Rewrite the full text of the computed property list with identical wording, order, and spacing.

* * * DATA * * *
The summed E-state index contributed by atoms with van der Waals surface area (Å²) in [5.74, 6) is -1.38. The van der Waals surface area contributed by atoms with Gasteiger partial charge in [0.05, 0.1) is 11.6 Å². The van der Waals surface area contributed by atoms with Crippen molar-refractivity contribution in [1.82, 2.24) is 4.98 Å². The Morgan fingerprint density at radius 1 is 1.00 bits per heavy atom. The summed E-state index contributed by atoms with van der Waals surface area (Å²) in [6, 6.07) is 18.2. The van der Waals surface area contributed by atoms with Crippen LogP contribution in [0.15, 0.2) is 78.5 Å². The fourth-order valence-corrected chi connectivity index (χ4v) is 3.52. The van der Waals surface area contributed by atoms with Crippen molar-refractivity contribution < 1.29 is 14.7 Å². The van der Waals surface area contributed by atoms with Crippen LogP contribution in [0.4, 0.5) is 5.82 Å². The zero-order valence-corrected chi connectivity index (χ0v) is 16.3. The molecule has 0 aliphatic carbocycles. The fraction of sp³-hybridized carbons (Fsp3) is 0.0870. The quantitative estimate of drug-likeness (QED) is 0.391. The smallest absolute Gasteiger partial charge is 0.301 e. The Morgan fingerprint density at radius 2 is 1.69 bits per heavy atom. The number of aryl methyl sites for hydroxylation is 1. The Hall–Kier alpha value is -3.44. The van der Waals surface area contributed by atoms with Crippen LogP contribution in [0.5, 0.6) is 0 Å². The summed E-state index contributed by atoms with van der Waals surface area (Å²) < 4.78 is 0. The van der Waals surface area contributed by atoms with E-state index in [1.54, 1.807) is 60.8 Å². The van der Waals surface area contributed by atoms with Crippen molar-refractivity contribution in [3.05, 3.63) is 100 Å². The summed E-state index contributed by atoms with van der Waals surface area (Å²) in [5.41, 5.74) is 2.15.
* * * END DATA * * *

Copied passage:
The summed E-state index contributed by atoms with van der Waals surface area (Å²) in [5.74, 6) is -1.38. The van der Waals surface area contributed by atoms with Gasteiger partial charge in [0.05, 0.1) is 11.6 Å². The van der Waals surface area contributed by atoms with Crippen molar-refractivity contribution in [1.82, 2.24) is 4.98 Å². The Morgan fingerprint density at radius 1 is 1.00 bits per heavy atom. The summed E-state index contributed by atoms with van der Waals surface area (Å²) in [6, 6.07) is 18.2. The van der Waals surface area contributed by atoms with Crippen LogP contribution in [0.15, 0.2) is 78.5 Å². The fourth-order valence-corrected chi connectivity index (χ4v) is 3.52. The van der Waals surface area contributed by atoms with Crippen molar-refractivity contribution < 1.29 is 14.7 Å². The van der Waals surface area contributed by atoms with Crippen LogP contribution in [0.4, 0.5) is 5.82 Å². The zero-order valence-corrected chi connectivity index (χ0v) is 16.3. The molecule has 0 aliphatic carbocycles. The fraction of sp³-hybridized carbons (Fsp3) is 0.0870. The quantitative estimate of drug-likeness (QED) is 0.391. The smallest absolute Gasteiger partial charge is 0.301 e. The Morgan fingerprint density at radius 2 is 1.69 bits per heavy atom. The number of aryl methyl sites for hydroxylation is 1. The Hall–Kier alpha value is -3.44. The van der Waals surface area contributed by atoms with Crippen LogP contribution in [0.5, 0.6) is 0 Å². The summed E-state index contributed by atoms with van der Waals surface area (Å²) < 4.78 is 0. The van der Waals surface area contributed by atoms with E-state index in [1.54, 1.807) is 60.8 Å². The van der Waals surface area contributed by atoms with Crippen molar-refractivity contribution in [3.05, 3.63) is 100 Å². The summed E-state index contributed by atoms with van der Waals surface area (Å²) in [5.41, 5.74) is 2.15.